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Washington, D.C.— As America continues to recover from the pandemic and vaccination rates rise, the Transportation Security Administration (TSA) and the Federal Aviation Administration (FAA) are excited to welcome the traveling public back to the nation’s transportation systems.
The federal facemask mandate remains in effect on buses, trains, and other forms of public transportation traveling into, within, or out of the United States, and in U.S. transportation hubs such as airports and stations.
Unfortunately, rising rates of unruly passengers, as reported by the FAA, are troubling as TSA reports similar incidents at checkpoints across the country. These incidents needlessly interrupt travel, delaying flights and other transportation operations across the country. TSA, in coordination with our air carrier and airport management partners, as well as the FAA, will not tolerate such actions, and may pursue criminal charges and a civil penalty up to the maximum allowable by law.
Transportation Security Officers (TSO) and aviation employees across the system, work to keep the traveling public safe. TSA is urging travelers to be patient as they work to ensure a secure travel experience for all who pass through our nation’s checkpoints.
“Passengers do not arrive at an airport or board a plane with the intent of becoming unruly or violent; however, what is an exciting return to travel for some may be a more difficult experience for others, which can lead to unexpected, and unacceptable, behaviors,” said TSA Senior Official Performing the Duties of the Administrator Darby LaJoye.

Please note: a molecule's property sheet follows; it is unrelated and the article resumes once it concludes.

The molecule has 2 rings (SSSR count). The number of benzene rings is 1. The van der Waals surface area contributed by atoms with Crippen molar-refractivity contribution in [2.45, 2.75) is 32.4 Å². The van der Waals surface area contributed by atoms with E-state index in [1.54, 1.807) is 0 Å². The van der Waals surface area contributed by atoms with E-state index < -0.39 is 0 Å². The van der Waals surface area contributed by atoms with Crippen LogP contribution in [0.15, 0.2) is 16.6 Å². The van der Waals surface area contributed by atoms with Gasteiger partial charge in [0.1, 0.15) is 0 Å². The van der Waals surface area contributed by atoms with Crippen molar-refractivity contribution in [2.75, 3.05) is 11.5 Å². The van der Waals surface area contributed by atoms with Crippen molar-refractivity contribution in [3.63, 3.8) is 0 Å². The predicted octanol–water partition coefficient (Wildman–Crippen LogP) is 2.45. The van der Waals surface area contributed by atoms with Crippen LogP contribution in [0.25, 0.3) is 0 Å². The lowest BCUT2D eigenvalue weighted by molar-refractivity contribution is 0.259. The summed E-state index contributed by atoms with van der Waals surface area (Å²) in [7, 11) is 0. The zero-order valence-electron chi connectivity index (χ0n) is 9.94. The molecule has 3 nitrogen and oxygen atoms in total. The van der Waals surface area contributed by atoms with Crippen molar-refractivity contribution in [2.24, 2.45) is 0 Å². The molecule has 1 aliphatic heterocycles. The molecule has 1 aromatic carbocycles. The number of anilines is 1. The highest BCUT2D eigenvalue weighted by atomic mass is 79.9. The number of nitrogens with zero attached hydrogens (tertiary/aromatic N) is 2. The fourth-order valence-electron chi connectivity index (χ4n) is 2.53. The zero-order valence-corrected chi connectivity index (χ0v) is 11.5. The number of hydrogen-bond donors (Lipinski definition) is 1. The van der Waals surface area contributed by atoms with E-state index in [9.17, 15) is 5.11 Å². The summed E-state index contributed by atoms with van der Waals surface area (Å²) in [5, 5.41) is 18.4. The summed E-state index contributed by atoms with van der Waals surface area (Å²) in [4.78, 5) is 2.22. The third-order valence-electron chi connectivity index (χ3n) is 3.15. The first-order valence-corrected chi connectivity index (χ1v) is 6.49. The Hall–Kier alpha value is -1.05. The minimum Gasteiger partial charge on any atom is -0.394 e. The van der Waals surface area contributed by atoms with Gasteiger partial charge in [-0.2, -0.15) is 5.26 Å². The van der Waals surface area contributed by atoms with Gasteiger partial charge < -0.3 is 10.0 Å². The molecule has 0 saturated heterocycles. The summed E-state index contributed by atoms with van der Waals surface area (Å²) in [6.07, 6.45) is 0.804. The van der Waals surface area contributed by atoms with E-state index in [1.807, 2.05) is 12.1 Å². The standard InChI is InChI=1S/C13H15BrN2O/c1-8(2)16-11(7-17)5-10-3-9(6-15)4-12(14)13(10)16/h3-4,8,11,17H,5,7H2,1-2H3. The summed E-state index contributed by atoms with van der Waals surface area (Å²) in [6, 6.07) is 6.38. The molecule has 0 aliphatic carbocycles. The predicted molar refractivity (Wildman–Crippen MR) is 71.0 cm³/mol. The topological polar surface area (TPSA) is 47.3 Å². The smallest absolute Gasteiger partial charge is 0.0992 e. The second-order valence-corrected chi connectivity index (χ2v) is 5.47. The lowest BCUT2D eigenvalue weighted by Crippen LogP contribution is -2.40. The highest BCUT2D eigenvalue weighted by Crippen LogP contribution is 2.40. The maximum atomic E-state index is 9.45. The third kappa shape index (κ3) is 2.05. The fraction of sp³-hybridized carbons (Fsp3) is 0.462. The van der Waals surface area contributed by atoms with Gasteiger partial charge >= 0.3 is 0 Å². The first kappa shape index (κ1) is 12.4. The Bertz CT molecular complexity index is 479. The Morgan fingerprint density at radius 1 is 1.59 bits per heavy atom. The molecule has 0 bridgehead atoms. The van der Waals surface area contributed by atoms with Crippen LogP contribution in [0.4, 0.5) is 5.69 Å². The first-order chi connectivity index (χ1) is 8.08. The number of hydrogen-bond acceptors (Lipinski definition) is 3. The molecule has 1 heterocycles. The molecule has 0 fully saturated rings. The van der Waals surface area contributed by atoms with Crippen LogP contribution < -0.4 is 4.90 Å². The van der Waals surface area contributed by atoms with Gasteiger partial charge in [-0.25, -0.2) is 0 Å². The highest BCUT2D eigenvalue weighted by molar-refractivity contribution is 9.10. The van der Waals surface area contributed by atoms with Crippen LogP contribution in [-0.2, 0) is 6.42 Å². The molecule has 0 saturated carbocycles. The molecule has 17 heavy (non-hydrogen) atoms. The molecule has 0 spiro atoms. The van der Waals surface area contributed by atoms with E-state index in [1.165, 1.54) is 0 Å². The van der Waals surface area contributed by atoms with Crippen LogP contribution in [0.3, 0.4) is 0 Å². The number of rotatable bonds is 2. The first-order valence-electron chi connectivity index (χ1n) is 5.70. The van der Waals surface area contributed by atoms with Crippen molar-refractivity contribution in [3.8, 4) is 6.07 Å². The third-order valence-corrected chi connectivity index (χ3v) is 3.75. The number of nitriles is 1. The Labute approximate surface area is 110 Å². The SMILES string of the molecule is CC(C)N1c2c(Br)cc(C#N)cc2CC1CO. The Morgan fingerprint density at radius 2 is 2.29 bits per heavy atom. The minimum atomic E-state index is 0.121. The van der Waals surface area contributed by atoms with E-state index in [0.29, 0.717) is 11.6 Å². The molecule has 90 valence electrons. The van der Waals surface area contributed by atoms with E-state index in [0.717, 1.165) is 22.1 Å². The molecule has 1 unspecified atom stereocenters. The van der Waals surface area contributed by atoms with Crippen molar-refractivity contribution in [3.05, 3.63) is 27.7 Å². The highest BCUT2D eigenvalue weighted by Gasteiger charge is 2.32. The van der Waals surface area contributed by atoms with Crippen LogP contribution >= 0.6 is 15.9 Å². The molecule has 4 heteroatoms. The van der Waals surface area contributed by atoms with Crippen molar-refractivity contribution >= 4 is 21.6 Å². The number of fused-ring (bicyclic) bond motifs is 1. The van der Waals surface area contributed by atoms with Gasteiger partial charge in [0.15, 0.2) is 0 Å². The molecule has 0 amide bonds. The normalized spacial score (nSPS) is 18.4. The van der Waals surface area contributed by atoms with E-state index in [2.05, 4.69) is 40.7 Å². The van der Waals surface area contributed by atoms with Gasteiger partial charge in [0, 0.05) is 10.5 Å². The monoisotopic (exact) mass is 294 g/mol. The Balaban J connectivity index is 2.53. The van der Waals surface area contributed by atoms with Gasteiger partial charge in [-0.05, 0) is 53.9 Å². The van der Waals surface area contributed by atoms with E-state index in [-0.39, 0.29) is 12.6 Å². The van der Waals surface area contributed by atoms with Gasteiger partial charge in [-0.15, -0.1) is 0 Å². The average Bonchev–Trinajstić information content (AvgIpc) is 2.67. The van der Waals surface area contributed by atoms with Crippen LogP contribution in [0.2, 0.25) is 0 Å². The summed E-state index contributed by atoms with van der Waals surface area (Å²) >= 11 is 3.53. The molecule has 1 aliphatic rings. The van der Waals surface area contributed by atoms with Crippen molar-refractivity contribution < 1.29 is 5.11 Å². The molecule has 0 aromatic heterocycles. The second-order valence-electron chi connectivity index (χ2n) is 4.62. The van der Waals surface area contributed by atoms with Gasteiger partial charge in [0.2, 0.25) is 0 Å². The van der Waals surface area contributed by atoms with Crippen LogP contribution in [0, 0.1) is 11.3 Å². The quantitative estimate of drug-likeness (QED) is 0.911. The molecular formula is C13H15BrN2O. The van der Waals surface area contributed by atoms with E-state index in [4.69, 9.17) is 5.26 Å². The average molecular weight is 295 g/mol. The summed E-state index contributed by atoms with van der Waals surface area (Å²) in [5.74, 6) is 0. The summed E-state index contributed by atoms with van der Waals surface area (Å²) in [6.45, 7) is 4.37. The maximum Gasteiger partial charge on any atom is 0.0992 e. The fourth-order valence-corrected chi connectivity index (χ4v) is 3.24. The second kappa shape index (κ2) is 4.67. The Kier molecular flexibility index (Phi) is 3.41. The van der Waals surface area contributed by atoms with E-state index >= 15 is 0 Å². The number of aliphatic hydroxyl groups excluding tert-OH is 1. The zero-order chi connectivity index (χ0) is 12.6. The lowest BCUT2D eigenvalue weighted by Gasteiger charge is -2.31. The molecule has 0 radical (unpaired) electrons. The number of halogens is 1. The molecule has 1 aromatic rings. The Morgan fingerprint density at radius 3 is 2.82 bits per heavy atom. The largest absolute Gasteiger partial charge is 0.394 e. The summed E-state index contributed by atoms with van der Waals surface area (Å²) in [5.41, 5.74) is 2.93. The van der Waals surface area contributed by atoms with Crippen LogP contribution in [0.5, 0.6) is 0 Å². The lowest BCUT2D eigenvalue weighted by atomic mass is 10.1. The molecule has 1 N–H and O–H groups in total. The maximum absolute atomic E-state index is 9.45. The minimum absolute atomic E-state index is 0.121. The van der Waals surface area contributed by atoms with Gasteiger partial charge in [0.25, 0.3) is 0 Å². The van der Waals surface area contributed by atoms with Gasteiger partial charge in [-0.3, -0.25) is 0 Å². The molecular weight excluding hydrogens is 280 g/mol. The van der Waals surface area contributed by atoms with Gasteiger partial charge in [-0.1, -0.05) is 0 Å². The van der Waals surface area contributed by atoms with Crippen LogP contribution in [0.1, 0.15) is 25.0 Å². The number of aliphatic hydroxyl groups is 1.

“We appreciate our continued partnership and coordination with the FAA and stand together in a unified position of zero-tolerance with respect to attacks against our employees.”
Two separate incidents this month have triggered referrals to law enforcement for passengers in Louisville, KY and Denver, CO.
In Louisville, a passenger allegedly assaulted two TSOs while attempting to breach the exit lane and is facing state criminal charges for criminal trespass, fleeing and evading police, misdemeanor assault, and resisting arrest. The Denver incident involved a passenger allegedly biting two TSOs and remains under investigation. Both passengers also face a potential civil penalty of up to $13,910 for each violation of TSA security requirements.
Passengers with questions about checkpoint procedures and how to prepare for TSA security screening, or who need additional assistance during the security screening process should contact TSA Cares in advance of their travel: 855-787-2227 (Federal Relay 711). Additionally, passengers can submit questions to @AskTSA on Twitter or Facebook Messenger on weekdays from 8 a.m. to 7 p.m. and on weekends/holidays from 9 a.m. to 7 p.m. ET.
Information is also available at TSA.gov
If you have any concerns or questions during screening at a TSA checkpoint, or have a disability, medical condition or require additional assistance, ask for a Supervisor or Passenger Support Specialist.